Ask your attorney also about whether you need to send mom support money, pay her pregnancy care bills, or pursue visitation to avoid an abandonment claim. If the attorney says you must wait until the child is born, or until you locate mom, get a second attorney's opinion.
Despite what state agencies advertise, putative father registries exist more to preclude you than to include you. Then, even when the adoption petitioner locates you through the registry, the petitioner may still try to terminate your parental rights by claiming you are unfit or did not support the child and mother. Thus, register with your state's putative father registry and consult an adoption attorney about establishing your paternity and avoiding being found unfit.F. Are putative father registrations confidential?
Somewhat. Besides giving putative fathers notice of adoption petitions, agents of the child may be able to search putative father registries to get child support from you or claim inheritance. Many states also require registrants sign paternity acknowledgments, notices to adopt, or other support intents to effectuate putative father registration. At this point, depending on the state's laws, mom may find out about your registration. Some states let mom search the registry before or after an adoption petition is filed. However, putative father records are not normally subject to freedom of information acts. Consult an adoption or family law attorney regarding the consequences and duties regarding signing a state's putative father registry.G. How to find a lawyer
The best ways to find a lawyer, in order, are:
Ask family members or friends who work in the legal industry or who have dealt with lawyers, if they know a good family or adoption law attorney.
Go to Martindale.com or lawyer.com and search for lawyers in family or adoption law by geographical area (where the child or pregnant mother is residing). Call three lawyers who look impressive. Don't be surprised if the lawyers you contact refer you to other lawyers.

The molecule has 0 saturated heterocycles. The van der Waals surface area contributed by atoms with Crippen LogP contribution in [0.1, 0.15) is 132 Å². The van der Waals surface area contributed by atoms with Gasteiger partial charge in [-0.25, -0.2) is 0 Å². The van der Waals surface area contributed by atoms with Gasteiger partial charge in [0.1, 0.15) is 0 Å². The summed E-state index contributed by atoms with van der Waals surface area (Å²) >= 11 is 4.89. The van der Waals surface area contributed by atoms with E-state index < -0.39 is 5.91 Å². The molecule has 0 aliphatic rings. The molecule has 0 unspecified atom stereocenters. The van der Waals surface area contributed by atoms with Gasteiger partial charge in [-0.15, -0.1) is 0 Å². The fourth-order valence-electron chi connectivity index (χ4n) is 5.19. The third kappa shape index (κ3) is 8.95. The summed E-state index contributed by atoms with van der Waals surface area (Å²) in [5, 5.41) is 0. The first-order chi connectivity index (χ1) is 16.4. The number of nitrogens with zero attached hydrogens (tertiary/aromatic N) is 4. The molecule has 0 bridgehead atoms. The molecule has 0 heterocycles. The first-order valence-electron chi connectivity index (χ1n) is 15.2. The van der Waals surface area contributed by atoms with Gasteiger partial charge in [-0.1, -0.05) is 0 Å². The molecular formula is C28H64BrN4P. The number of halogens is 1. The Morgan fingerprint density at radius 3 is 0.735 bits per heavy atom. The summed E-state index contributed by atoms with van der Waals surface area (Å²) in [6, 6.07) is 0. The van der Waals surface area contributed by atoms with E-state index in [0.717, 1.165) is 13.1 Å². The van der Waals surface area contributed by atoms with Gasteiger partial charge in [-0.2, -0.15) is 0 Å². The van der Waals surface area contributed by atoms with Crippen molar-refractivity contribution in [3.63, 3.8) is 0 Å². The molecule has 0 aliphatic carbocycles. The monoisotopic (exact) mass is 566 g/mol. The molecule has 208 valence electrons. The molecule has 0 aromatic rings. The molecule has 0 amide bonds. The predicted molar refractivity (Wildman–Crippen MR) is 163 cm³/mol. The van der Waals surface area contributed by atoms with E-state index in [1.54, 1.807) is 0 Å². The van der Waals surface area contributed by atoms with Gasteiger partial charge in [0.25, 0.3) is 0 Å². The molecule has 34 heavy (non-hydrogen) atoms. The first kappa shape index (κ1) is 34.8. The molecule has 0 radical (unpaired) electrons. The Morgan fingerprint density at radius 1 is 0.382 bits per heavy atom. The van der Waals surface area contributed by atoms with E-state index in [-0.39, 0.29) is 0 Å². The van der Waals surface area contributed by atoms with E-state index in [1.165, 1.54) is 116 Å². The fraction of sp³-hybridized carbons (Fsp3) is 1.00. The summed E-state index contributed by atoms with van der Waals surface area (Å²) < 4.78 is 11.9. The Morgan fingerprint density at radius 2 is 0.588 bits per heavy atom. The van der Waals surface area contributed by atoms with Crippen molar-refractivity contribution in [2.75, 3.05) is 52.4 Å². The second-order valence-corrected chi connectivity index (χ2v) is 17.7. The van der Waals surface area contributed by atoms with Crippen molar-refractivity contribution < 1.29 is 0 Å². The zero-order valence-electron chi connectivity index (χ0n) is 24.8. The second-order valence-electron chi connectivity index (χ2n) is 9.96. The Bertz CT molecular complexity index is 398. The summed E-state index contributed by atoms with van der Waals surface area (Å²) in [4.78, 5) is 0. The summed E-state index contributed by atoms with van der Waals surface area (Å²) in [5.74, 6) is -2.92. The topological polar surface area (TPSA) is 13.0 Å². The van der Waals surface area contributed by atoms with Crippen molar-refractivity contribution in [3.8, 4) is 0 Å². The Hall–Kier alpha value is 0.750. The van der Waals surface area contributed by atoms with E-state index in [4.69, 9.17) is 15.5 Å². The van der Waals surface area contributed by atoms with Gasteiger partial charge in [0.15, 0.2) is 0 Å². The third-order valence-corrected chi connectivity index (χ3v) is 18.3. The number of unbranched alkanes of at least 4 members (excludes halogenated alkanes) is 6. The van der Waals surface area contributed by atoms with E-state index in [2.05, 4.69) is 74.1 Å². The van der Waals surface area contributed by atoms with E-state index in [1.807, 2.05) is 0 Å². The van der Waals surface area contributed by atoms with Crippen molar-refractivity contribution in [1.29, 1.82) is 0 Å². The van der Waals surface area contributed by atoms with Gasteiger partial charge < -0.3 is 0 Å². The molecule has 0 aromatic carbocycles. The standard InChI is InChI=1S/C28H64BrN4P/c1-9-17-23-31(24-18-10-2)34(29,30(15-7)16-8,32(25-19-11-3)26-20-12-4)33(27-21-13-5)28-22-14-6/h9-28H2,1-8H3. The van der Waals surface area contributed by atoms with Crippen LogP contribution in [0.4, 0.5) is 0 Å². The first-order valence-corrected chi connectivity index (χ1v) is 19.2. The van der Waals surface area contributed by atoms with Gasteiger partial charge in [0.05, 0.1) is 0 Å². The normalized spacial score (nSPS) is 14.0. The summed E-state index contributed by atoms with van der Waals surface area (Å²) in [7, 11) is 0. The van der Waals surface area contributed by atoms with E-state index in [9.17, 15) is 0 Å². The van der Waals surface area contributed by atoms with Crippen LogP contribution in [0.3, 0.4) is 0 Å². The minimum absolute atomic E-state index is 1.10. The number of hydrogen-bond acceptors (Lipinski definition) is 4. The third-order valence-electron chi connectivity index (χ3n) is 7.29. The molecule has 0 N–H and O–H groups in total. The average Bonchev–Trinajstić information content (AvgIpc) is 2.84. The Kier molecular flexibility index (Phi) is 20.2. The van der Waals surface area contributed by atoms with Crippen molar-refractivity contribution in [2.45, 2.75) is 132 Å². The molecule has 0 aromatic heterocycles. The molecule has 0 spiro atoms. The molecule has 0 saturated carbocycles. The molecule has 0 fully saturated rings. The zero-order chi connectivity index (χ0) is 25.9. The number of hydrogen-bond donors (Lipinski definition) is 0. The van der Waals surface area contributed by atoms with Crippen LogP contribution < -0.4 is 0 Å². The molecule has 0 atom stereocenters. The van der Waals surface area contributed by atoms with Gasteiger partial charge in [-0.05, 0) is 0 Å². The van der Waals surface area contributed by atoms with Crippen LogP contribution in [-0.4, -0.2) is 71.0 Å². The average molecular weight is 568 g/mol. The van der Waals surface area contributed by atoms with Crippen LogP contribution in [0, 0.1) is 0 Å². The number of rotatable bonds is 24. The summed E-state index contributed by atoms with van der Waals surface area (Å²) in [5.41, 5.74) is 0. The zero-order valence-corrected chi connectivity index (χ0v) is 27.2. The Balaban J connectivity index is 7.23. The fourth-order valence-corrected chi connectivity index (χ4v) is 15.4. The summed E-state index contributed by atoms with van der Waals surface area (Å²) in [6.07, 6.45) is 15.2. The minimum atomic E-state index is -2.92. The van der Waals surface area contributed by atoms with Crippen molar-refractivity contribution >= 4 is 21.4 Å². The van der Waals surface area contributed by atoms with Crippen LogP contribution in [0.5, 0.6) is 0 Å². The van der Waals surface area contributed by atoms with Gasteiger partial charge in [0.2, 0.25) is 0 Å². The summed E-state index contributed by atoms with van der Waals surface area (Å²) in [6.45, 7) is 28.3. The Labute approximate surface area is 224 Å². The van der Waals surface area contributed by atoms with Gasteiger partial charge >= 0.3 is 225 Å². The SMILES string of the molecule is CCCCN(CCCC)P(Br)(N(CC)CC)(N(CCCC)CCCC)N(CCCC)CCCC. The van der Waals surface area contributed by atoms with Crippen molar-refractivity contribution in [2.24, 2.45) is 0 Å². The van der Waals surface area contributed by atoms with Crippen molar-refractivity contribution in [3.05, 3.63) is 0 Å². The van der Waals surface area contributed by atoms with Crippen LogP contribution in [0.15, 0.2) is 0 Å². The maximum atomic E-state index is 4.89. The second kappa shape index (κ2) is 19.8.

Call the bar association of the city, county, or state where the mother lives and ask them to refer you to a family or adoption law attorney.
Use the yellow pages as a last resort, or you if lack time to do the above.
You will likely be found fit at the consent hearing if, before the adoption petition was filed, you established a legally recognized relationship with the child. Adoption petitions can be filed very soon after the birth. Thus, you establish a recognizable relationship by acknowledging paternity, signing the state's putative father registry if that state has one, reasonably and consistently supporting the mother and the child financially, representing and holding yourself out consistently as the child's father, and doing your best to visit and communicate regularly with the child and the mother. If visiting and supporting the child and mom before the petition is filed is impossible, make a bona fide effort to visit and support anyway. Consult an attorney about the best ways to do this. You may not be able to do all of these things, but honestly try to do as much as you can. The typical grounds for termination of parental rights are: abandonment (including failure to acknowledging paternity or sign the state's putative father registry timely), not supporting the mother or child before and after the pregnancy, endangering the child, mental or physical disability, or a previous termination regarding another child.
If you actually satisfy the state's criteria for becoming a presumed father, it will be much harder for the petitioner to terminate your parental rights. Consult an attorney about how to become a presumed father and read section A of this article. To terminate a presumed father, the petitioner must usually show that he abandoned or failed to support the child over a prolonged time (for example, one year), or overtly neglected, endangered, or abused the child. Putative fathers, however, can be terminated because they either did not sign a putative father registry by a certain strict time after the birth, did not acknowledging paternity within days after the birth or before the adoption petition was filed, or did not consistently and reasonably support the mother financially during and after the birth. With all fathers, being incarcerated or having a felony record is not usually enough, in itself, to support termination of parental rights. If you are in jail, you may still preserve your parental rights by sending mom financial support to the best of your ability, signing putative father registries, filing paternity acknowledgments, and bringing paternity actions. Consult an attorney